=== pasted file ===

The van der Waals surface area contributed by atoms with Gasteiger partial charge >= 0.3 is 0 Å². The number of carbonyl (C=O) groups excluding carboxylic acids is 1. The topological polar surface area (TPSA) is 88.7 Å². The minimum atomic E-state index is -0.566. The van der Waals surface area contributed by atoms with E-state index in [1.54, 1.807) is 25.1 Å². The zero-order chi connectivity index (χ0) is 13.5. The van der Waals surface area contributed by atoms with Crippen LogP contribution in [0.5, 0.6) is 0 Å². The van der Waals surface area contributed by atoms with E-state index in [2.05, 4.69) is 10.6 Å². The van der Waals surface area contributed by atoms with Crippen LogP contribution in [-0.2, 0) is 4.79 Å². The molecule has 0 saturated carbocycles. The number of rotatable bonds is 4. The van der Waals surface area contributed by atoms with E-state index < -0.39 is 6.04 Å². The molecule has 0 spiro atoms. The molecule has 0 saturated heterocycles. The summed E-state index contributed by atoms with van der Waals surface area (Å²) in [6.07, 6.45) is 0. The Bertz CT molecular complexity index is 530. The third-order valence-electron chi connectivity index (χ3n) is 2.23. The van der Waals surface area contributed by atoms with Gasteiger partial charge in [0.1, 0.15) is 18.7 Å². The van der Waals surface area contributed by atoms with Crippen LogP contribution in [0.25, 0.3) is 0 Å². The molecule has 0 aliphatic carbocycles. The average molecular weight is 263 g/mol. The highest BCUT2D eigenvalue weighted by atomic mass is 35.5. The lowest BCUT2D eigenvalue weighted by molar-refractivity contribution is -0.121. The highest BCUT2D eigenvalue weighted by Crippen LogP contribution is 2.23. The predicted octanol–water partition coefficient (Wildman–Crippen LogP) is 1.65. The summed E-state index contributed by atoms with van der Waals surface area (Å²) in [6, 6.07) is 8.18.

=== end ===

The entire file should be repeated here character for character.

The van der Waals surface area contributed by atoms with Gasteiger partial charge >= 0.3 is 0 Å². The number of carbonyl (C=O) groups excluding carboxylic acids is 1. The topological polar surface area (TPSA) is 88.7 Å². The minimum atomic E-state index is -0.566. The van der Waals surface area contributed by atoms with E-state index in [1.54, 1.807) is 25.1 Å². The zero-order chi connectivity index (χ0) is 13.5. The van der Waals surface area contributed by atoms with Crippen LogP contribution in [0.5, 0.6) is 0 Å². The van der Waals surface area contributed by atoms with E-state index in [2.05, 4.69) is 10.6 Å². The van der Waals surface area contributed by atoms with Crippen LogP contribution in [-0.2, 0) is 4.79 Å². The molecule has 0 saturated carbocycles. The number of rotatable bonds is 4. The van der Waals surface area contributed by atoms with E-state index < -0.39 is 6.04 Å². The molecule has 0 spiro atoms. The molecule has 0 saturated heterocycles. The summed E-state index contributed by atoms with van der Waals surface area (Å²) in [6.07, 6.45) is 0. The Bertz CT molecular complexity index is 530. The third-order valence-electron chi connectivity index (χ3n) is 2.23. The van der Waals surface area contributed by atoms with Gasteiger partial charge in [0.1, 0.15) is 18.7 Å². The van der Waals surface area contributed by atoms with Crippen LogP contribution in [0.25, 0.3) is 0 Å². The molecule has 0 aliphatic carbocycles. The average molecular weight is 263 g/mol. The highest BCUT2D eigenvalue weighted by atomic mass is 35.5. The lowest BCUT2D eigenvalue weighted by molar-refractivity contribution is -0.121. The highest BCUT2D eigenvalue weighted by Crippen LogP contribution is 2.23. The predicted octanol–water partition coefficient (Wildman–Crippen LogP) is 1.65. The summed E-state index contributed by atoms with van der Waals surface area (Å²) in [6, 6.07) is 8.18.